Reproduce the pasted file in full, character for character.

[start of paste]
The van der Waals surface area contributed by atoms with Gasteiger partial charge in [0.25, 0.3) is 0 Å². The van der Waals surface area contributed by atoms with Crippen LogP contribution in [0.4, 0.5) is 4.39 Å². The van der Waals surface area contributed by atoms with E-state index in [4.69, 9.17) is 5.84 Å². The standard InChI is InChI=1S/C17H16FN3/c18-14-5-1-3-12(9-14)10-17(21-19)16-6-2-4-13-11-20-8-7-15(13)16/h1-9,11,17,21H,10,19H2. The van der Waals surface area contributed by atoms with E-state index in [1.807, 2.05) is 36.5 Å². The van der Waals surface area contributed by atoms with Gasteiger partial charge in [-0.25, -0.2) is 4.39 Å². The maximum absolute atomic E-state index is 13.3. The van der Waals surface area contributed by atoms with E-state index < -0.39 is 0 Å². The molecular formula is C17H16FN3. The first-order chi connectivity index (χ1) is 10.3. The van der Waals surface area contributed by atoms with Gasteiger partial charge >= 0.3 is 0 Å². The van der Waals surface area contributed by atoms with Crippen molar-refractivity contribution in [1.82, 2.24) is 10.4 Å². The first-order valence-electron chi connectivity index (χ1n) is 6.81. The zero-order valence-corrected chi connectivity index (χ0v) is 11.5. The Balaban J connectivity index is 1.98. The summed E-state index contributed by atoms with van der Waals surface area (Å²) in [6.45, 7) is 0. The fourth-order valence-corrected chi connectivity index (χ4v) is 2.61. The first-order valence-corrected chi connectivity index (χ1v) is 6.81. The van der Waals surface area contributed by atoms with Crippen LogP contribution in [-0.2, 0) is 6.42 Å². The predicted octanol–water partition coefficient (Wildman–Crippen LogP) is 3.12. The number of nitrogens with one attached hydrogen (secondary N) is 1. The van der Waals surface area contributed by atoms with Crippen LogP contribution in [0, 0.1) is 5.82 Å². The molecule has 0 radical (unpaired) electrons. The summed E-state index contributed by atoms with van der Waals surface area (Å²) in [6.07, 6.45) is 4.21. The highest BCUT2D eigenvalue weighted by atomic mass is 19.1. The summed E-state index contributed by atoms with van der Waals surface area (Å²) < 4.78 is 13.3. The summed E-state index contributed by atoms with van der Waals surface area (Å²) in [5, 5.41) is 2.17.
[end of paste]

The van der Waals surface area contributed by atoms with Gasteiger partial charge in [0.25, 0.3) is 0 Å². The van der Waals surface area contributed by atoms with Crippen LogP contribution in [0.4, 0.5) is 4.39 Å². The van der Waals surface area contributed by atoms with E-state index in [4.69, 9.17) is 5.84 Å². The standard InChI is InChI=1S/C17H16FN3/c18-14-5-1-3-12(9-14)10-17(21-19)16-6-2-4-13-11-20-8-7-15(13)16/h1-9,11,17,21H,10,19H2. The van der Waals surface area contributed by atoms with E-state index in [1.807, 2.05) is 36.5 Å². The van der Waals surface area contributed by atoms with Gasteiger partial charge in [-0.25, -0.2) is 4.39 Å². The maximum absolute atomic E-state index is 13.3. The van der Waals surface area contributed by atoms with E-state index < -0.39 is 0 Å². The molecular formula is C17H16FN3. The first-order chi connectivity index (χ1) is 10.3. The van der Waals surface area contributed by atoms with Gasteiger partial charge >= 0.3 is 0 Å². The van der Waals surface area contributed by atoms with Crippen molar-refractivity contribution in [1.82, 2.24) is 10.4 Å². The first-order valence-electron chi connectivity index (χ1n) is 6.81. The zero-order valence-corrected chi connectivity index (χ0v) is 11.5. The Balaban J connectivity index is 1.98. The summed E-state index contributed by atoms with van der Waals surface area (Å²) in [6.45, 7) is 0. The fourth-order valence-corrected chi connectivity index (χ4v) is 2.61. The first-order valence-corrected chi connectivity index (χ1v) is 6.81. The van der Waals surface area contributed by atoms with Crippen LogP contribution in [-0.2, 0) is 6.42 Å². The predicted octanol–water partition coefficient (Wildman–Crippen LogP) is 3.12. The number of nitrogens with one attached hydrogen (secondary N) is 1. The van der Waals surface area contributed by atoms with Crippen LogP contribution in [0, 0.1) is 5.82 Å². The molecule has 0 radical (unpaired) electrons. The summed E-state index contributed by atoms with van der Waals surface area (Å²) in [6.07, 6.45) is 4.21. The highest BCUT2D eigenvalue weighted by atomic mass is 19.1. The summed E-state index contributed by atoms with van der Waals surface area (Å²) < 4.78 is 13.3. The summed E-state index contributed by atoms with van der Waals surface area (Å²) in [5, 5.41) is 2.17.